analyst Don Young today raised his third quarter and full year estimates for Apple. Young based his analysis on falling component prices.
Young said that Apple’s backlog of demand for flat-panel iMacs “backfired” when component costs rose, thus reducing the company’s gross margins and necessitating a price increase. Fortunately, said Young, component costs are dropping — particularly on memory. This will result in a gross margin benefit for the company of about a half a percentage point to 27 percent.
Young’s estimate for Apple’s third quarter earnings went from 12 cents per share to 14 cents per share. His expectation of Apple’s 2002 earnings rose from 54 center a share to 56 cents a share. Young maintained his fourth-quarter expectation of 20 cents, which already included a gross margin rebound.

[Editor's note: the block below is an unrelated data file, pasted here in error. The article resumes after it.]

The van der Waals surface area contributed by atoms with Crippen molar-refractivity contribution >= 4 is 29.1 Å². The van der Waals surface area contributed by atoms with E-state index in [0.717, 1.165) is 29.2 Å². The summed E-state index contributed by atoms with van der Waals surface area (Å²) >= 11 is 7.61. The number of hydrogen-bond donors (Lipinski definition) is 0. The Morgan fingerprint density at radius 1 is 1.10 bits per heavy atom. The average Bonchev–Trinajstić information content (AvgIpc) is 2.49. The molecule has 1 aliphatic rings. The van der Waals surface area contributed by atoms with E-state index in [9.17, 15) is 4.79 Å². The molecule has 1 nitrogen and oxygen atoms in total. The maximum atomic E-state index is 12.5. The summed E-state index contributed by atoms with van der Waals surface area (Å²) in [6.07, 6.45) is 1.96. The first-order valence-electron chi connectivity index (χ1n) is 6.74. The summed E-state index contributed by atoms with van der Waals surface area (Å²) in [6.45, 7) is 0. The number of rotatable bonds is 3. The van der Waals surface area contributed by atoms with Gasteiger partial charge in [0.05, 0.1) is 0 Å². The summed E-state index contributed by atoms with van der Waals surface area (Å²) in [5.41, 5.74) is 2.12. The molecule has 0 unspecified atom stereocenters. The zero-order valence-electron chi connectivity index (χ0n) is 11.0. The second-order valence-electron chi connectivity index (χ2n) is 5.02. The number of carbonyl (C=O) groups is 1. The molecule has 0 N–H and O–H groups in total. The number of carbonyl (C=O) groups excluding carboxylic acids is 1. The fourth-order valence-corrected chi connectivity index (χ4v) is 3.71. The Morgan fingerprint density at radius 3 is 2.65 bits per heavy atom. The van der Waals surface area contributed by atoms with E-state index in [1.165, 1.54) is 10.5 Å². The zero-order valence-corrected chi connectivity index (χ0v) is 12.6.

Young reiterated a strong buy rating on Apple stock from UBS Warburg. He also said that the investment banking and security firm’s retail channel tracking shows that sales are building for Apple’s iPod, suggesting “a potential upside” to UBS Warburg’s third quarter forecast of 52,000 units.
“We no longer view Apple as in a battle for PC market share — instead we see the platform becoming a premium PC capturing selective PC demand,” said Young.